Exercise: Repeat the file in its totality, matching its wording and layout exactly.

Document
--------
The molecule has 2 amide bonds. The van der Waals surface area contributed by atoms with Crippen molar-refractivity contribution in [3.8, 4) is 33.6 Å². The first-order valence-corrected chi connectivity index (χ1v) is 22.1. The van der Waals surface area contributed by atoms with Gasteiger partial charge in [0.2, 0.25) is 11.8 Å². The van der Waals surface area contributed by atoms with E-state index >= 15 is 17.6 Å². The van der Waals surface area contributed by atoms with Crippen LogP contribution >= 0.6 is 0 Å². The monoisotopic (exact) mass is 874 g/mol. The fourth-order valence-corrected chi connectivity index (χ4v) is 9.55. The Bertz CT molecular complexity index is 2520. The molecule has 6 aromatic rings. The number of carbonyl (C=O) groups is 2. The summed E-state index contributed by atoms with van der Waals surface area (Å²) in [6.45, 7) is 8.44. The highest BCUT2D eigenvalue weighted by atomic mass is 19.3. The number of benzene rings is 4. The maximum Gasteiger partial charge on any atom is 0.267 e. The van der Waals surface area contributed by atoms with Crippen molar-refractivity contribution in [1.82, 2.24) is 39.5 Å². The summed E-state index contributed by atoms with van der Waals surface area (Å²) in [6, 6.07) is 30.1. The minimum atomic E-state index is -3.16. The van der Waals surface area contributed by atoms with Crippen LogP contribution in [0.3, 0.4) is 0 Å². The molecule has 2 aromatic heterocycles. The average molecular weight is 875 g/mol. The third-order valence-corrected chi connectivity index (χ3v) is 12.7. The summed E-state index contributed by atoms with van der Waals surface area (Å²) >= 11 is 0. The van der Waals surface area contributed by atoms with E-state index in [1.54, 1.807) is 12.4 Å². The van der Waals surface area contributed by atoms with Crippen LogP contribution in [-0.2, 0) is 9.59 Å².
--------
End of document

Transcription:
The molecule has 2 amide bonds. The van der Waals surface area contributed by atoms with Crippen molar-refractivity contribution in [3.8, 4) is 33.6 Å². The first-order valence-corrected chi connectivity index (χ1v) is 22.1. The van der Waals surface area contributed by atoms with Gasteiger partial charge in [0.2, 0.25) is 11.8 Å². The van der Waals surface area contributed by atoms with E-state index >= 15 is 17.6 Å². The van der Waals surface area contributed by atoms with Crippen LogP contribution >= 0.6 is 0 Å². The monoisotopic (exact) mass is 874 g/mol. The fourth-order valence-corrected chi connectivity index (χ4v) is 9.55. The Bertz CT molecular complexity index is 2520. The molecule has 6 aromatic rings. The number of carbonyl (C=O) groups is 2. The summed E-state index contributed by atoms with van der Waals surface area (Å²) in [6.45, 7) is 8.44. The highest BCUT2D eigenvalue weighted by atomic mass is 19.3. The number of benzene rings is 4. The maximum Gasteiger partial charge on any atom is 0.267 e. The van der Waals surface area contributed by atoms with Crippen molar-refractivity contribution in [1.82, 2.24) is 39.5 Å². The summed E-state index contributed by atoms with van der Waals surface area (Å²) in [6, 6.07) is 30.1. The minimum atomic E-state index is -3.16. The van der Waals surface area contributed by atoms with Crippen LogP contribution in [0.3, 0.4) is 0 Å². The molecule has 2 aromatic heterocycles. The average molecular weight is 875 g/mol. The third-order valence-corrected chi connectivity index (χ3v) is 12.7. The summed E-state index contributed by atoms with van der Waals surface area (Å²) >= 11 is 0. The van der Waals surface area contributed by atoms with E-state index in [1.54, 1.807) is 12.4 Å². The van der Waals surface area contributed by atoms with Crippen LogP contribution in [-0.2, 0) is 9.59 Å².